And he said to them, “Which of you who has a friend will go to him at midnight and say to him, ‘Friend, lend me three loaves; for a friend of mine has arrived on a journey, and I have nothing to set before him’; and he will answer from within, ‘Do not bother me; the door is now shut, and my children are with me in bed; I cannot get up and give you anything’? I tell you, though he will not get up and give him anything because he is his friend, yet because of his importunity he will rise and give him whatever he needs.
Luke 11, 5–8
The setting of the parable is that of midnight, the hour of change, and of a new beginning. Many mock those New Year’s midnight resolutions. I, on the other hand, have always found them beautiful because they are a sign of the desire and will to grow and give one’s best. Nevertheless, midnight also means darkness, and a lack of clarity, when the path is still uncertain, the old day has just passed and the new one has not yet begun. This midnight scene brings me back to my own life experience, to the transformative experience of going “beyond”, which I only understood when Jesus’ parable revealed it to me in all its profound truth.
I was 19 years old. Having finished high school, I was thinking about how to continue my studies. Theology seemed an option, but I had been told that the course of study was difficult; in addition, I had not learnt ancient languages. Having no confidence in myself, I did not even try that path. In the uncertainty I decided instead to study linguistics and literature. So on the one hand there was desire, on the other uncertainty.
Where did I want to go? That leap into the dark took courage. Midnight scared me. However, the desire remained and so I continued to question myself. I learned Latin at university and translated the theological writings of Martin Luther and the popes. It was then that I realised that I was interested in the theological content rather than the language. Like the protagonist in the parable, in short, I needed “bread”. In Luke’s Gospel, the parable directly follows the Lord’s Prayer, which invites us to ask, “Give us this day our daily bread”. We Christians know these words well; but, if we were to ask God for bread, today, in our everyday lives, where would we go, where would we knock? Moreover, for me, whose door could I knock on to ask for the “bread” I needed?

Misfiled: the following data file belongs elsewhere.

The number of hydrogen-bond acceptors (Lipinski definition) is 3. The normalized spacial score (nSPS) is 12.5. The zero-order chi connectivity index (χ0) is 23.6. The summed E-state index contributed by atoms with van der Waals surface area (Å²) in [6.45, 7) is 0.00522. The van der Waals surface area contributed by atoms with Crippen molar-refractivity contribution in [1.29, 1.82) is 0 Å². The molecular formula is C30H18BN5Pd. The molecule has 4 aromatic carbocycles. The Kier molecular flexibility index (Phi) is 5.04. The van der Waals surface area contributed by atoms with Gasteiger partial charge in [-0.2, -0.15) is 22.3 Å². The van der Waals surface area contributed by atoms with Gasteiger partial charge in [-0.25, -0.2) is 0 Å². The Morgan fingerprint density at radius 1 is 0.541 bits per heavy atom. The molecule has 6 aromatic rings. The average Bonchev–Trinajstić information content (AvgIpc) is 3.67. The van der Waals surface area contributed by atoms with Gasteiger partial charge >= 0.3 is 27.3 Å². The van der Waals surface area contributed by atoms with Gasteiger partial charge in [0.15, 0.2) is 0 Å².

I began to ask questions of others, whether they happened to be pastors, a nun, and many of my friends who had had very different experiences with the Church; these included intransigent atheists, Muslims and devout Christians. The discussions I had with them helped me then; and today, after some time, I can say that this was my way of knocking on God’s door.
Just like the protagonist in the parable, I had finally left home and gone to ask my neighbour for “bread”. I had a request, which was such an important desire that it could not wait. Like the protagonist in the parable, I had decided to be intrusive, to knock on my friend’s door, even at the cost of disturbing them and the risk that the door may be closed. By knocking on everyone’s door, and by asking questions, I rid myself of everything that was unclear to me. How should we relate to God? Where can we find him? How can we reconcile the Christian faith with the secularized life of a city like Berlin?
In explaining the questions that had tormented me and that I had not dared to pronounce aloud for a long time was a new beginning for me. Once I found the strength and courage to enter the darkness and knock, the conversations became more and more frequent and continued to inspire me.
Thus, I finally dared to enroll in the Faculty of Theology. It did not matter how difficult it was going to be, for I had realised that my desire was to keep knocking and find answers.
The parable of the importunate friend alerted me precisely to this act of knocking boldly and reassured me that “for his importunity, [the friend] will arise”.
We are allowed, that is, to knock loudly on God’s door. We are allowed to knock even arrogantly, and we are allowed to rid ourselves of all the questions we have about Him. For a long time I thought my questions were stupid and impertinent. Today, I see these as a strength; God has blessed me with a critical mind, which also makes me knock loudly on His door. The intrusiveness has not driven me away from Him as I had feared; on the contrary, it has made our relationship much stronger. I also understand this “intrusive knocking” as a feminist act, because women do not knock loudly very often for fear of the consequences. On the other hand, God calls us and invites us to seek him, and to knock. Moreover, besides, and here the parable provokes us, God encourages us to be intrusive: “yet because of his importunity he will arise and give him as many as he needeth”. Yet, there is more too. He who seeks and knocks does not do so only for himself. He wants to bring his bread to his friend. The search for God leads beyond ourselves; it also bears fruit for others.
by Magdalena Bredendiek